Tips for Bringing Your Kids to Sporting Events

Taking a child to a live sporting event is about creating memories, which means sheltering them from rude language and foul behavior.

Richie Frieman
6-minute read
Episode #375

In a previous episode of Modern Manners Guy called Sports Event Etiquette, I outlined the dos and don’ts of attending a live sporting event. I based this advice off my own experiences and many emails I’ve received from readers like you, with gripes about improper behavior from some rather overzealous fans. Well, one thing that needs to be added to that list is when you personally take a child to a game.

I’ve learned that kids don’t get enough credit for how perceptive they are, and trust me, they pick up on plenty of what they see and hear. With that, the last thing I want my kids to remember from of a sporting event is what “adult words” are shouted during a bad call. So before your child overhears an epic rant of expletives about the opposing team, or sees behavior that rivals a college frat party, check out my top three quick and dirty tips for bringing kids to sporting events:

Tip #1: Splurge For The Good Seats

Before I go on with this tip, do not think I’m telling everyone to shell out a week’s salary so your child can sit close enough to take home LeBron James’ sweat as a souvenir. Nor am I saying there is a “class divide” between the folks on the floor and those who sit so high up they have to duck when planes fly overhead. For the record, I usually sit in the nosebleed sections myself since I find dishing out a car payment for football tickets to be absurd … unless I get to actually take a down or two myself. However, as someone who has sat in all levels of seats, even though the beer is consumed by all fans, when you’re in the more expensive section, drunken behavior is less prevalent and less tolerated. Not only is this a key observation, I have an acquaintance who worked security at football stadium and said that security is tighter for the lower (read: pricier) sections, making people act a bit more properly than they would higher up. The more seasoned guards get the better seats and part of the gig comes with making sure the cameras don’t pick up any wild behavior, or fans disturbing the players with wild antics, thus proving my point. So, if you can, wouldn’t it make more sense to allow your family time to be better spent curse free and not-as-booze-induced? It’s worth it to me.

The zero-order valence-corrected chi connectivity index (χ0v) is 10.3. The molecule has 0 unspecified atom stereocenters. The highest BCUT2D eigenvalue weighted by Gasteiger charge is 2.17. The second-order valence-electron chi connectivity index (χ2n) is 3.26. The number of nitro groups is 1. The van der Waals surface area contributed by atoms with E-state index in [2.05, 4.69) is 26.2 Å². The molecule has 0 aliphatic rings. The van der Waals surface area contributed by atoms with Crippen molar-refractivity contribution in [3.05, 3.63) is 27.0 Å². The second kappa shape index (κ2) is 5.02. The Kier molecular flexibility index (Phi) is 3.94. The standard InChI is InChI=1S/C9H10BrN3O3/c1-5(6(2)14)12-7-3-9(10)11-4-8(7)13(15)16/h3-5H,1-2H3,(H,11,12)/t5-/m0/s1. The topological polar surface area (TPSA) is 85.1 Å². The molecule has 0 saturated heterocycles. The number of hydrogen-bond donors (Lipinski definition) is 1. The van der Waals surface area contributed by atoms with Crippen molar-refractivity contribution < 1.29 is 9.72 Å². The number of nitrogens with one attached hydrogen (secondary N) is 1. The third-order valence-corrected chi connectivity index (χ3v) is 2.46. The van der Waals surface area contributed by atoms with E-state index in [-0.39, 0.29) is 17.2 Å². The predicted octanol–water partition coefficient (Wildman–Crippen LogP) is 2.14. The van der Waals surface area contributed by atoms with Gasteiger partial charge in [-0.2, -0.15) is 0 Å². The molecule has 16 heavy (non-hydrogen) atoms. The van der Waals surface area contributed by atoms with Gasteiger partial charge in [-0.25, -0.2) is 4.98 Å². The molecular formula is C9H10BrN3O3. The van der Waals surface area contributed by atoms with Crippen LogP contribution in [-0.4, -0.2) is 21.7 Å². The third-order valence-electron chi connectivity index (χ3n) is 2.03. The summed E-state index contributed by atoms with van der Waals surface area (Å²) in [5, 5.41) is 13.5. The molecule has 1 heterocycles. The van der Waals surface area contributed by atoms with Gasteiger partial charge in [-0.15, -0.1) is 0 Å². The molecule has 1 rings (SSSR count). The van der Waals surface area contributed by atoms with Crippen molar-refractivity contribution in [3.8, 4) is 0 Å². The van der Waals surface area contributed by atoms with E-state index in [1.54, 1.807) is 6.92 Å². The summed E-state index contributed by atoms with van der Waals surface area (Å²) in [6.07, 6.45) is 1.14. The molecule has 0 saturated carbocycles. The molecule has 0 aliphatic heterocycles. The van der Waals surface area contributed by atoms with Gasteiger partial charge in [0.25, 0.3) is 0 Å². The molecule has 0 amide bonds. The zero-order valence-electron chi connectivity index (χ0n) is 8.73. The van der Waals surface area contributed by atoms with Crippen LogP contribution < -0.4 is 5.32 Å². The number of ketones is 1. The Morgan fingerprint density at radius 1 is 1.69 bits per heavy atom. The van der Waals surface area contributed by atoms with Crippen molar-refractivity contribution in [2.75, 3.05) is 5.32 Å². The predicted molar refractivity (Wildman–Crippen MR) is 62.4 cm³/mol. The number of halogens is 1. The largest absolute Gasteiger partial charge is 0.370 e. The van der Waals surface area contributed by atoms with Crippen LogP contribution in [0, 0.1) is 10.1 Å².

Please don’t take this as me being an elitist. I mean, everyone knows that I’m a former professional wrestler, a “sport” that by no means is recognized for the grace and elegance of its fans. So, I’ll take that one on the chin, if I must. But with my past athletic career, I will say that I’m probably more sensitive than most—especially as a parent—about making sure children are safe during a sporting event. Now, I understand that it’s not always easy to upgrade seats because of the price tag, but since kids coming to a sporting event is usually a “special treat” and not the norm, I recommend spoiling your kids and trying to get seats where the top-tier security are ready to kick out jerks that can’t properly enjoy a game. I would never want my kids to witness a fight or hear language with aggression behind it, and yes, I’ll gladly pay for that if need be. So if some hooligans do get loose in the lower sections, I guarantee their antics will be shut down faster than they would running rouge with lesser quality security.

Tip #2: The Aisle Is Your Friend

As a father, potty-training your kids is a very frustrating part about parenting. In fact, I’ve been known to leap small tables in restaurants, when my son yells, “I GOTTA GO POTTY!” Parents, we’ve all been there, and the last thing we want is for children to be upset by having an accident, and then having to leave the establishment. But even if your child is not potty training, any child in general has to go to the bathroom more than most refs throw a penalty flag during a Ravens/Steelers game. With that in mind, it’s always proper to make sure that wherever you sit, whichever level you score tickets, try to get seats as close to the aisle as possible. However, this is not just for the kids’s sake, this concept is key for everyone who have to quickly shimmy by saying, “Excuse me… I’m sorry… I know, again… Okay sorry again, one last time.” And the beat goes on. Even though you should be allowed to go with ease as much as you like it is always embarrassing when you become a repeat offender for constantly getting out of your seat: “Down in front!”